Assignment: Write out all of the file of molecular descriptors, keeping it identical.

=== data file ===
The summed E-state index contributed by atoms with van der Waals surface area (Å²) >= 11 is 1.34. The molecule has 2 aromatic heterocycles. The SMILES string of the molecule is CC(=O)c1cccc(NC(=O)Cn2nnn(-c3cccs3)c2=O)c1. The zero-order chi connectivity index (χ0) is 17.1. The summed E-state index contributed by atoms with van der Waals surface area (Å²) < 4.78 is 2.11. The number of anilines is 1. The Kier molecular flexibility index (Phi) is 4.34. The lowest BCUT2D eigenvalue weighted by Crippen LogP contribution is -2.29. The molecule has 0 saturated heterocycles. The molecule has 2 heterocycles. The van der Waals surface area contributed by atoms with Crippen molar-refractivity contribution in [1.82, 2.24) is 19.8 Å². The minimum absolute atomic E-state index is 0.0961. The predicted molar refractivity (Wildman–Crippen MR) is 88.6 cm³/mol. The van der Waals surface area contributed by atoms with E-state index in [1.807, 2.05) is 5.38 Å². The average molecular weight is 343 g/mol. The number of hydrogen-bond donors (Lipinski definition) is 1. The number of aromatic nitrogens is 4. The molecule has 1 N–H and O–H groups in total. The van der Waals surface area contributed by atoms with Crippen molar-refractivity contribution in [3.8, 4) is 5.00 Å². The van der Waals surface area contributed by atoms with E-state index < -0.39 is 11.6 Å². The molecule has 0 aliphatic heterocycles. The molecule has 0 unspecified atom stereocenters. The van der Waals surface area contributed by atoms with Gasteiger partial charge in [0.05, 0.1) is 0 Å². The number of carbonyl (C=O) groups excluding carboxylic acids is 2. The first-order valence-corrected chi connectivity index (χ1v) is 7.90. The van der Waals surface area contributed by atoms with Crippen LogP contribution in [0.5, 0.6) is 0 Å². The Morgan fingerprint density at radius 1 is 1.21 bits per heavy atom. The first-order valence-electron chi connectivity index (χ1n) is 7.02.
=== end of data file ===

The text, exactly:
The summed E-state index contributed by atoms with van der Waals surface area (Å²) >= 11 is 1.34. The molecule has 2 aromatic heterocycles. The SMILES string of the molecule is CC(=O)c1cccc(NC(=O)Cn2nnn(-c3cccs3)c2=O)c1. The zero-order chi connectivity index (χ0) is 17.1. The summed E-state index contributed by atoms with van der Waals surface area (Å²) < 4.78 is 2.11. The number of anilines is 1. The Kier molecular flexibility index (Phi) is 4.34. The lowest BCUT2D eigenvalue weighted by Crippen LogP contribution is -2.29. The molecule has 0 saturated heterocycles. The molecule has 2 heterocycles. The van der Waals surface area contributed by atoms with Crippen molar-refractivity contribution in [1.82, 2.24) is 19.8 Å². The minimum absolute atomic E-state index is 0.0961. The predicted molar refractivity (Wildman–Crippen MR) is 88.6 cm³/mol. The van der Waals surface area contributed by atoms with E-state index in [1.807, 2.05) is 5.38 Å². The average molecular weight is 343 g/mol. The number of hydrogen-bond donors (Lipinski definition) is 1. The number of aromatic nitrogens is 4. The molecule has 1 N–H and O–H groups in total. The van der Waals surface area contributed by atoms with Crippen molar-refractivity contribution in [3.8, 4) is 5.00 Å². The van der Waals surface area contributed by atoms with E-state index < -0.39 is 11.6 Å². The molecule has 0 aliphatic heterocycles. The molecule has 0 unspecified atom stereocenters. The van der Waals surface area contributed by atoms with Gasteiger partial charge in [0.05, 0.1) is 0 Å². The number of carbonyl (C=O) groups excluding carboxylic acids is 2. The first-order valence-corrected chi connectivity index (χ1v) is 7.90. The van der Waals surface area contributed by atoms with Crippen LogP contribution in [0.5, 0.6) is 0 Å². The Morgan fingerprint density at radius 1 is 1.21 bits per heavy atom. The first-order valence-electron chi connectivity index (χ1n) is 7.02.